An Irish couple returning from the coronavirus-hit Diamond Princess cruise ship in Japan may face another two weeks of quarantine in the UK if they are airlifted on a British repatriation flight.
The Department of Foreign Affairs said it is assisting with travel for uninfected Irish passengers who are free to leave the vessel in Yokohama.
It is unclear what kind of transport is involved but it could be an evacuation flight planned by the British foreign office from Tokyo to England later this week.
The plan is to quarantine the passengers for 14 days in the NHS facility near Liverpool which also housed people flown back to the UK from the Chinese city of Wuhan.
Two Irish citizens who normally live in Germany remain in hospital in Tokyo where they are being treated for the coronavirus.
The other four Irish include the couple from Co Meath and two crew members.
The two crew will continue to work on the ship until everyone is discharged.
Hundreds of passengers are now in the process of disembarking from the cruise but another 79 new coronavirus cases were detected yesterday.
A Japanese disease expert, Kentaro Iwata, described the ship's quarantine as a "major failure", "completely inadequate" and a "mistake".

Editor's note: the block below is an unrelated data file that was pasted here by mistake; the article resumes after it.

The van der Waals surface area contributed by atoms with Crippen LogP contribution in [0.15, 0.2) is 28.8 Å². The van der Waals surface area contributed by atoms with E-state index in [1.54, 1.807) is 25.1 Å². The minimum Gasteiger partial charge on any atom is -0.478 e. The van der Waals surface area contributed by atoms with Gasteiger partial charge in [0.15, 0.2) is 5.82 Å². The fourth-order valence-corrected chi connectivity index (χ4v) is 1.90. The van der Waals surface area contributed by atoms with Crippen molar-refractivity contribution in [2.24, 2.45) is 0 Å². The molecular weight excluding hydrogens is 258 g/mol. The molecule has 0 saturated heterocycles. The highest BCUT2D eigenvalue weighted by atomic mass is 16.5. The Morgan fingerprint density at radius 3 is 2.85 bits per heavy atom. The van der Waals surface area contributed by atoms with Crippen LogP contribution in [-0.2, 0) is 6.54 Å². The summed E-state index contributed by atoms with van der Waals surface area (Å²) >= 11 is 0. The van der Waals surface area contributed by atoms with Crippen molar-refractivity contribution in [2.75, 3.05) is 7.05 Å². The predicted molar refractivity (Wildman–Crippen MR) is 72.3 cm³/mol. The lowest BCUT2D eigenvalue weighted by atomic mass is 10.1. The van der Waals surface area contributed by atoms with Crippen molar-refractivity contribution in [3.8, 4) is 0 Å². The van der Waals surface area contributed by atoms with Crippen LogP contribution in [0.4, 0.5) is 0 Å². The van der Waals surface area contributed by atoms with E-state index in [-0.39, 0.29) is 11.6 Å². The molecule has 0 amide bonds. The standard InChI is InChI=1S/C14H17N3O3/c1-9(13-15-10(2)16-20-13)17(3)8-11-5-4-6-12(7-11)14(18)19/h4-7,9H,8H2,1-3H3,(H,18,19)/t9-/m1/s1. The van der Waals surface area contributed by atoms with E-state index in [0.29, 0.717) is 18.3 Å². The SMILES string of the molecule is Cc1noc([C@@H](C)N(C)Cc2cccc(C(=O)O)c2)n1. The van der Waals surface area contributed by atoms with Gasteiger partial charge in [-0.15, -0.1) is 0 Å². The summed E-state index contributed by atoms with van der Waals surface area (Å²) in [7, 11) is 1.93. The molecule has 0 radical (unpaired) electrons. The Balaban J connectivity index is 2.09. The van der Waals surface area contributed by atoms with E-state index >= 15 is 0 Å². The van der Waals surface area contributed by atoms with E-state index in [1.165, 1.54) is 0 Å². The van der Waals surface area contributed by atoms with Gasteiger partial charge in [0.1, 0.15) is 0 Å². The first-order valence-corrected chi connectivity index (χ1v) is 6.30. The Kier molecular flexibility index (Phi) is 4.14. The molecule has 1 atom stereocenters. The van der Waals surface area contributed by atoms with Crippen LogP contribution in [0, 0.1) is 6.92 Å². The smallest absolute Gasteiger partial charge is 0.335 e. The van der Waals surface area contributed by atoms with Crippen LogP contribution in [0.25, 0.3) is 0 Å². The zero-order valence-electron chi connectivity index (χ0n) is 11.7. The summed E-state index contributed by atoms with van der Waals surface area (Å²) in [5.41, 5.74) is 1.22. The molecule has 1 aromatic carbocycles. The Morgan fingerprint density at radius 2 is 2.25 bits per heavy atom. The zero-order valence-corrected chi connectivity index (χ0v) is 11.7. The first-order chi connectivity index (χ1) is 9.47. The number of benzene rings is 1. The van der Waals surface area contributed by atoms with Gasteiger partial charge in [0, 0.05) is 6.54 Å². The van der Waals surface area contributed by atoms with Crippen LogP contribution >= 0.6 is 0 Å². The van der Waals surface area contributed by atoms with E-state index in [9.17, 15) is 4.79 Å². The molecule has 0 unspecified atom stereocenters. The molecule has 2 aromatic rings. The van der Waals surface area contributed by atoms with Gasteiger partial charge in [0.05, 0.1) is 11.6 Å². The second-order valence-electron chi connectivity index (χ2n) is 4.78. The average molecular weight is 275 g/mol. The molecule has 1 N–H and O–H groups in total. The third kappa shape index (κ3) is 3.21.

He had to put himself in a 14-day quarantine for fear of infecting his family after a brief visit on board the vessel, which was placed in quarantine until yesterday but has seen cases of infection mount during that time.
Prof Iwata, an infectious diseases expert at Kobe University, said the ship was completely inadequate in terms of infection control.
He said there was "no distinction between the green zone, which is free of infection, and the red zone, which is potentially contaminated by the virus".
"I was in Africa dealing with the Ebola outbreak," Prof Iwata said. "I was in other countries dealing with the cholera outbreak. I was in China in 2003 to deal with Sars... I never had fear of getting infection myself."
However, Japanese official Shigeru Omi, a former World Health Organisation regional head advising the government, said the quarantine had "a very positive effect" on reducing infections.
"The majority of the infections, we believe, occurred before the date when the quarantine measures started," he said.
Meanwhile, there was relief for another seven Irish citizens, two of whom live in Ireland, who were another cruise ship.
That ship, the Westerdam, which is moored off Cambodia, has given the all-clear to passengers.
Holland America, which runs the Westerdam, said test results "provide the required clearance for remaining guests to begin their onward journey home".
The ship was quarantined after one of hundreds of passengers who disembarked last Friday tested positive for the virus. Two of the passengers were Irish and they returned to Ireland at the weekend.
They were not exit screened before leaving Cambodia but have been in contact with the HSE since and are in self-isolation, following precautionary protocols.